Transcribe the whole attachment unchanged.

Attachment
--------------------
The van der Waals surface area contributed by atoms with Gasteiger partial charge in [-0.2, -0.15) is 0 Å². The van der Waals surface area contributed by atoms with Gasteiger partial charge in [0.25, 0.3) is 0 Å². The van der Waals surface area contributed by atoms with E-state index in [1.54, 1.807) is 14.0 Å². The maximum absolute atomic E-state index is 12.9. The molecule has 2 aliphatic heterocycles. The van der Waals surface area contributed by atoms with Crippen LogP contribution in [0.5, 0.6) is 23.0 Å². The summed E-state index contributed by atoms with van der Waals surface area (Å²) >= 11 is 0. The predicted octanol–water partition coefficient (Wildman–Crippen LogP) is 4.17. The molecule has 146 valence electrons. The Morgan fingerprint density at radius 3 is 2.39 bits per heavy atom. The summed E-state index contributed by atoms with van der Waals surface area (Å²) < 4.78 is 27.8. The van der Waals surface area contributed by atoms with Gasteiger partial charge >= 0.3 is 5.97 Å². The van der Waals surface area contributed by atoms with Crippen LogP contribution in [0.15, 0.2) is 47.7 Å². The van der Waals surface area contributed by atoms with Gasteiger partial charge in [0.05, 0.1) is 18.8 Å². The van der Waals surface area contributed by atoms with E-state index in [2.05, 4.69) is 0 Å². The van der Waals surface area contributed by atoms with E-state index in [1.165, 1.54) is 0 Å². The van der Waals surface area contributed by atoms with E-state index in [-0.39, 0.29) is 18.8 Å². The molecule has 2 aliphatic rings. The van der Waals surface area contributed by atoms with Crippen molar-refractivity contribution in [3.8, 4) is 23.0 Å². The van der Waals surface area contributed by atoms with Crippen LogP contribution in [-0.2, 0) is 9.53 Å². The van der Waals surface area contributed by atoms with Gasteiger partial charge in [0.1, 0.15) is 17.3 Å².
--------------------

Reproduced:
The van der Waals surface area contributed by atoms with Gasteiger partial charge in [-0.2, -0.15) is 0 Å². The van der Waals surface area contributed by atoms with Gasteiger partial charge in [0.25, 0.3) is 0 Å². The van der Waals surface area contributed by atoms with E-state index in [1.54, 1.807) is 14.0 Å². The maximum absolute atomic E-state index is 12.9. The molecule has 2 aliphatic heterocycles. The van der Waals surface area contributed by atoms with Crippen LogP contribution in [0.5, 0.6) is 23.0 Å². The summed E-state index contributed by atoms with van der Waals surface area (Å²) >= 11 is 0. The predicted octanol–water partition coefficient (Wildman–Crippen LogP) is 4.17. The molecule has 146 valence electrons. The Morgan fingerprint density at radius 3 is 2.39 bits per heavy atom. The summed E-state index contributed by atoms with van der Waals surface area (Å²) < 4.78 is 27.8. The van der Waals surface area contributed by atoms with Gasteiger partial charge >= 0.3 is 5.97 Å². The van der Waals surface area contributed by atoms with Crippen LogP contribution in [0.15, 0.2) is 47.7 Å². The van der Waals surface area contributed by atoms with Gasteiger partial charge in [0.05, 0.1) is 18.8 Å². The van der Waals surface area contributed by atoms with E-state index in [2.05, 4.69) is 0 Å². The van der Waals surface area contributed by atoms with E-state index in [1.165, 1.54) is 0 Å². The van der Waals surface area contributed by atoms with E-state index in [-0.39, 0.29) is 18.8 Å². The molecule has 2 aliphatic rings. The van der Waals surface area contributed by atoms with Crippen molar-refractivity contribution in [3.8, 4) is 23.0 Å². The van der Waals surface area contributed by atoms with Crippen LogP contribution in [-0.2, 0) is 9.53 Å². The van der Waals surface area contributed by atoms with Gasteiger partial charge in [0.1, 0.15) is 17.3 Å².